If a family cannot read, it will often be more difficult for them to get health care and to learn about good health. An illiterate person cannot read an appointment card, medical notes, or a notice board at a clinic.
What can we do?
- Promote saving money for health care costs.
- Advertise the importance of antenatal appointments using word of mouth.
- Teach women to read.
Harmful cultural practices
Some cultural practices increase the likelihood of a woman dying in childbirth.
Child Marriage Girls and women under the age of 20 can suffer problems in labour because their bodies are not ready. Girls aged 10–14 are five times more likely to die in childbirth and those aged 15–19 are twice as likely to die in childbirth.
Female Circumcision Altering a girl’s body by cutting away parts of the genitals is very harmful. Female circumcision (sometimes called female genital mutilation or FGM) is often practised in communities where fertility in women is highly valued, yet studies show that it makes it much harder for women to deliver babies safely. Scar tissue from where cuts were made and infibulation (sewing up of the birth canal) prevent normal births. A woman who has been cut often needs more specialist health care that may not be available locally, and may not be affordable. This increases the risk of both mother and child dying.
Preference for boys Families who want boys, and are able to pay for a scan to find out the gender of their unborn child, sometimes decide to abort girls. If the abortion is unsafe, the mother may die from complications or infection.
When boys are preferred in a family, girls are sometimes given less food or different, less nutritious foods. If a girl does not eat enough nutritious foods such as milk and eggs, her body will not grow strong to prepare her for childbirth when she is older. When a poorly nourished girl or woman becomes pregnant, she is likely to suffer problems.
What can we do?
Cultural practices change over the course of generations, not overnight! However, for the examples given here, faith-based teaching on the equal value of women in God’s sight can make an important difference. Individual decisions by men and women to change their practices – even when this will make family relationships difficult – will sow the seeds of future change in families and communities.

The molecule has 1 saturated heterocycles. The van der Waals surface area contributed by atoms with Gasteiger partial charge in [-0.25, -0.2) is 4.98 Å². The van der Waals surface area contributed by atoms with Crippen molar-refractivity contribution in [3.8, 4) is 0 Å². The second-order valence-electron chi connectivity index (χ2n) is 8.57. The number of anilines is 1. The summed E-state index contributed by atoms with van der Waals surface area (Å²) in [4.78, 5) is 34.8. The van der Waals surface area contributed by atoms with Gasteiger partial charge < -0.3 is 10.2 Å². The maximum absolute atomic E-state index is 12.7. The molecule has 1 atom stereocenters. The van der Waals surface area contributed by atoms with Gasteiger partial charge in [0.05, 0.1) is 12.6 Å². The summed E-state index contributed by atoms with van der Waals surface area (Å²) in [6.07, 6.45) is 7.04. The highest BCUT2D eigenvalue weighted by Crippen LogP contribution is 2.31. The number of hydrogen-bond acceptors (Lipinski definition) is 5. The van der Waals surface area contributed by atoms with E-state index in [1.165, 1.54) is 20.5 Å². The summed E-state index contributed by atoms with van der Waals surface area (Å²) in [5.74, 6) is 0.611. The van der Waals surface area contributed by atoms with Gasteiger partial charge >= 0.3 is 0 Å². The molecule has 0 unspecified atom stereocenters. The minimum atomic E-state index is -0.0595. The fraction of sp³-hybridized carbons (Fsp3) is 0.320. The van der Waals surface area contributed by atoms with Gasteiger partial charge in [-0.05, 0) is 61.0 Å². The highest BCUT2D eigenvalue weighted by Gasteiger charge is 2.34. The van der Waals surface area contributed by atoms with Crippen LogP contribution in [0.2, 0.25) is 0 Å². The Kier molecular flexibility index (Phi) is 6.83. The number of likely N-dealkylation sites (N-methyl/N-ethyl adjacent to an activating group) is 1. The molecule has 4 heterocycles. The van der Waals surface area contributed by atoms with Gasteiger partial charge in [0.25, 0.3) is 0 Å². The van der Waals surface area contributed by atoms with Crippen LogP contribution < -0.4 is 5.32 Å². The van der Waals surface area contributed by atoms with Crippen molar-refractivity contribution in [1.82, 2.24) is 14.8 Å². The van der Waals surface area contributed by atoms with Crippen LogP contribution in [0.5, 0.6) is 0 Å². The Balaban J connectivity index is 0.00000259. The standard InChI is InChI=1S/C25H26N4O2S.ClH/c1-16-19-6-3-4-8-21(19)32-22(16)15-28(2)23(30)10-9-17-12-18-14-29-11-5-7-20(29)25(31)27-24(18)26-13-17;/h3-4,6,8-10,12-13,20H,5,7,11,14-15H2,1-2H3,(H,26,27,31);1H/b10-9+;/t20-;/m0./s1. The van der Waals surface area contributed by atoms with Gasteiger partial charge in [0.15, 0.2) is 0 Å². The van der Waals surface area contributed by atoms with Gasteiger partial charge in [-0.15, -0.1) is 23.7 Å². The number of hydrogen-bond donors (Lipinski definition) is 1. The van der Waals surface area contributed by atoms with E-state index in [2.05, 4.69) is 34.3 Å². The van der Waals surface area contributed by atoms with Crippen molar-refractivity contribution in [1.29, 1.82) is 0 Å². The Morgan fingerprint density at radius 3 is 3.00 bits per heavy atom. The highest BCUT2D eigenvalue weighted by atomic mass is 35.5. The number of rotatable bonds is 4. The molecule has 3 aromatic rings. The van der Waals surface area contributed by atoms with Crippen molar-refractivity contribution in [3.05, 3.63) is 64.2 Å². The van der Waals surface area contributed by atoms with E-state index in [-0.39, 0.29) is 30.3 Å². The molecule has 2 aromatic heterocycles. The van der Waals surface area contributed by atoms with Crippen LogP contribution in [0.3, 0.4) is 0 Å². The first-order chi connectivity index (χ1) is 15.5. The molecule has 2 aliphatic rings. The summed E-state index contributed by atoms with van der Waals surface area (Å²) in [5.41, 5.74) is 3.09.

Lack of family planning services
Pregnancies too early or too close together can make life harder for families. The mother and children are more likely to be weak. A woman who has many pregnancies close together (less than two years between deliveries) is more likely to suffer health problems in pregnancy and childbirth than women whose children are more evenly spaced.
In some places family planning services are available but the deliveries of supplies such as condoms and pills are not frequent enough and people cannot afford to buy a large number at once.
What can we do?
- Advertise local family planning services and encourage others to use them.
- Ask for better services and more frequent deliveries of supplies.
- Make sure family planning services include advice for women to help them recognise when the chances of pregnancy are greatest.
A father’s role
In many cultures a father has a ‘gatekeeper’ role. He has the power to make important decisions for the family. This can affect maternal health. Many of the causes of death can be prevented if men understand the risks better. For example, the decision to seek medical attention in pregnancy and childbirth is often made by a husband. If he delays, his wife could die. If he understands the need to plan ahead with his wife for childbirth, she and the baby are more likely to survive.
Fathers can also prevent harmful traditional practices and encourage the education of their daughters. They can discuss family planning with their wives and decide they will try to have children at least two years apart in age. They can set an example in seeking information about better health in pregnancy and childbirth in order to protect their families.
Written with help from Caroline Onwuezobe, who manages antenatal services at Faith Alive Hospital in Jos, Nigeria, and Andrew Tomkins, Emeritus Professor of International Child Health at University College London.